Two totally unrelated views of computer recycling

One national and one up close and personal

This morning my colleague Michael Cooney has an interesting post about whether there should be national standards for the recycling of computers and other used electronics.

From that post:

A report issued this week by Congressional watchdogs at the Government Accountability Office stated: "The United States does not have a comprehensive national approach for the reuse and recycling of used electronics, and previous efforts to establish a national approach have been unsuccessful...Broad agreement exists among key stakeholders that reusing and recycling electronics in an environmentally sound manner has substantial advantages over disposing of them in landfills or exporting them to developing countries in a manner that threatens human health and the environment."

Broad agreement, however, does not translate easily into a solution and I'm guessing that any attempt to legislate a national policy on this matter will face daunting odds in the current political climate.

Which leads us to my drive home yesterday ... really.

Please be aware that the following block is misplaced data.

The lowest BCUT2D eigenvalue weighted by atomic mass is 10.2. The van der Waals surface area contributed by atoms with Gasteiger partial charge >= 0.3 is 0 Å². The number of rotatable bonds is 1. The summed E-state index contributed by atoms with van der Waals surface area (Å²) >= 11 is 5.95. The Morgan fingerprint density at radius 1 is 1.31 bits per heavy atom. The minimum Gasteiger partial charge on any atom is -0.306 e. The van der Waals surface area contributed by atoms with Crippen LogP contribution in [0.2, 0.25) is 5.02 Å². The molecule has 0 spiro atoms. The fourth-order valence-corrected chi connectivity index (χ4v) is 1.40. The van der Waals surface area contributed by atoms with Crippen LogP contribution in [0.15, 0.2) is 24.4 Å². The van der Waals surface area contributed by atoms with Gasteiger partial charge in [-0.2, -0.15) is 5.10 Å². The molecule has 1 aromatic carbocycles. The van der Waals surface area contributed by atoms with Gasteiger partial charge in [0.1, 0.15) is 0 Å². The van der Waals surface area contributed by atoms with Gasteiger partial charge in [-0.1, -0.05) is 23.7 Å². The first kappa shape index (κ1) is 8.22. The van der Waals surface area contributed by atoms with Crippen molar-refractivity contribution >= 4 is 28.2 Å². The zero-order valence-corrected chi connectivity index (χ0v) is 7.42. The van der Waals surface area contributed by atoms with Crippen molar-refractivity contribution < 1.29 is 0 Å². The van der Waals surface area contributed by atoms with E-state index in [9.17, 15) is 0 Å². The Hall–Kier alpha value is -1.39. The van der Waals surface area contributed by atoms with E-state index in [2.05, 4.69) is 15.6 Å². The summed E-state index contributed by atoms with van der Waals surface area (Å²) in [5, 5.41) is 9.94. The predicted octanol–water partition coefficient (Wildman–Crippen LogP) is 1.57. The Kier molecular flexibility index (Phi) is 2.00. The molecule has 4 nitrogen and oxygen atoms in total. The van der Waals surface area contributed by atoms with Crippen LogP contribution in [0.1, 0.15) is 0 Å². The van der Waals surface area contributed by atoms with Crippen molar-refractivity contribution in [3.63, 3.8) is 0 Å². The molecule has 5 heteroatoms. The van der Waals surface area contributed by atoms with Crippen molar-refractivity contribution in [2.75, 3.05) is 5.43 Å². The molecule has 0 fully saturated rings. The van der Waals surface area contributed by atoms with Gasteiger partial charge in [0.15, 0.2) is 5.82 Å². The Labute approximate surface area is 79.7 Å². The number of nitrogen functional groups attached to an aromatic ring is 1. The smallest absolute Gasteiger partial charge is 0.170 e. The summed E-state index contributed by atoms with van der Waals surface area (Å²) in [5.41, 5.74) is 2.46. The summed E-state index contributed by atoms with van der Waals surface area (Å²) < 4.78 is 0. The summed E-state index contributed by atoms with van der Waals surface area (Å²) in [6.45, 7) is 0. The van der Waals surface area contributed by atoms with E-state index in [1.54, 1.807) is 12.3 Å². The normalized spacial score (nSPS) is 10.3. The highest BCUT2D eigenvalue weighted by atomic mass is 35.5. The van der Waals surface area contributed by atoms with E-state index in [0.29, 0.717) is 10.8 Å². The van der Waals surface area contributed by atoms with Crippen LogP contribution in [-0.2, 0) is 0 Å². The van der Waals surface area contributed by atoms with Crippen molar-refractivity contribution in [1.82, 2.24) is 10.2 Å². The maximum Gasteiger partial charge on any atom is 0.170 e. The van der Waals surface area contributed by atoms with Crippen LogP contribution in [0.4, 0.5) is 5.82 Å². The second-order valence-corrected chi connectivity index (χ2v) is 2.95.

Traffic was backed up on the Massachusetts Turnpike for miles; the kind of backup that screams "accident scene ahead" even before the roadside neon sign tells you that there is an accident scene ahead. In this case a tractor-trailer had tipped over right at Exit 11A, otherwise known as my exit.

The truck was carrying - wait for it - used computer equipment, presumably headed for a recycling center.

You can see an aerial photo of the accident scene here.

No one was hurt but what the picture doesn't show is the Turnpike toll booth a very short distance from where the teetering behemoth came to rest.  A very short distance.

In other words, computer recycling must be every toll takers worst nightmare.

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